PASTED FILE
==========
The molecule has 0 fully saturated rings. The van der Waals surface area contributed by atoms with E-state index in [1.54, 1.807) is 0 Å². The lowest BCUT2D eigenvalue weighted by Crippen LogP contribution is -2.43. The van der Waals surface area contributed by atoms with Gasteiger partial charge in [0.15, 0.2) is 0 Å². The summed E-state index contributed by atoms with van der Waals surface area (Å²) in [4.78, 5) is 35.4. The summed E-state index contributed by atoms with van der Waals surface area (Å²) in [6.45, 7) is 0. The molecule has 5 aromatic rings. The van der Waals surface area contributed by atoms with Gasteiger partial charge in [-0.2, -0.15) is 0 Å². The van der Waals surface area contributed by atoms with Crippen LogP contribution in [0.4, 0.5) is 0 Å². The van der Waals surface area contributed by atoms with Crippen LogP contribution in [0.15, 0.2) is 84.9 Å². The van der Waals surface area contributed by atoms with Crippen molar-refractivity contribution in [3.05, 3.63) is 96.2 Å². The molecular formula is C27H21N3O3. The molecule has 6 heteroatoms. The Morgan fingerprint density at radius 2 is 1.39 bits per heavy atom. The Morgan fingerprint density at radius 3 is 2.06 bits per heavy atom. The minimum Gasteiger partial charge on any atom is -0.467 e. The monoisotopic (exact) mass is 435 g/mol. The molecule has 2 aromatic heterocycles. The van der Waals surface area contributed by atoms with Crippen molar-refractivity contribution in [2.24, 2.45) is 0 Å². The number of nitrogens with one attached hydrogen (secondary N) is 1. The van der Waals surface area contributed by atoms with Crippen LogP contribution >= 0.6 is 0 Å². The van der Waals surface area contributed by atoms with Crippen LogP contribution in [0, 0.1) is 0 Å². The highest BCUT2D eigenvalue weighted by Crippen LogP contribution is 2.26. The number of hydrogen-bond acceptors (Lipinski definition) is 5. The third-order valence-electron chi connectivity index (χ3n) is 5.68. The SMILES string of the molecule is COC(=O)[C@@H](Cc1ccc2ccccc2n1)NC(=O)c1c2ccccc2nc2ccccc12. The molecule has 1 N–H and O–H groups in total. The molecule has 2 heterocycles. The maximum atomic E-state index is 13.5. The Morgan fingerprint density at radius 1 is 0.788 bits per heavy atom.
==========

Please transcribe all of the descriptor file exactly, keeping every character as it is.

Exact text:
The molecule has 0 fully saturated rings. The van der Waals surface area contributed by atoms with E-state index in [1.54, 1.807) is 0 Å². The lowest BCUT2D eigenvalue weighted by Crippen LogP contribution is -2.43. The van der Waals surface area contributed by atoms with Gasteiger partial charge in [0.15, 0.2) is 0 Å². The summed E-state index contributed by atoms with van der Waals surface area (Å²) in [4.78, 5) is 35.4. The summed E-state index contributed by atoms with van der Waals surface area (Å²) in [6.45, 7) is 0. The molecule has 5 aromatic rings. The van der Waals surface area contributed by atoms with Gasteiger partial charge in [-0.2, -0.15) is 0 Å². The van der Waals surface area contributed by atoms with Crippen LogP contribution in [0.4, 0.5) is 0 Å². The van der Waals surface area contributed by atoms with Crippen LogP contribution in [0.15, 0.2) is 84.9 Å². The van der Waals surface area contributed by atoms with Crippen molar-refractivity contribution in [3.05, 3.63) is 96.2 Å². The molecular formula is C27H21N3O3. The molecule has 6 heteroatoms. The Morgan fingerprint density at radius 2 is 1.39 bits per heavy atom. The Morgan fingerprint density at radius 3 is 2.06 bits per heavy atom. The minimum Gasteiger partial charge on any atom is -0.467 e. The monoisotopic (exact) mass is 435 g/mol. The molecule has 2 aromatic heterocycles. The van der Waals surface area contributed by atoms with Crippen molar-refractivity contribution in [2.24, 2.45) is 0 Å². The number of nitrogens with one attached hydrogen (secondary N) is 1. The van der Waals surface area contributed by atoms with Crippen LogP contribution >= 0.6 is 0 Å². The van der Waals surface area contributed by atoms with Crippen LogP contribution in [0, 0.1) is 0 Å². The highest BCUT2D eigenvalue weighted by Crippen LogP contribution is 2.26. The number of hydrogen-bond acceptors (Lipinski definition) is 5. The third-order valence-electron chi connectivity index (χ3n) is 5.68. The SMILES string of the molecule is COC(=O)[C@@H](Cc1ccc2ccccc2n1)NC(=O)c1c2ccccc2nc2ccccc12. The molecule has 1 N–H and O–H groups in total. The molecule has 2 heterocycles. The maximum atomic E-state index is 13.5. The Morgan fingerprint density at radius 1 is 0.788 bits per heavy atom.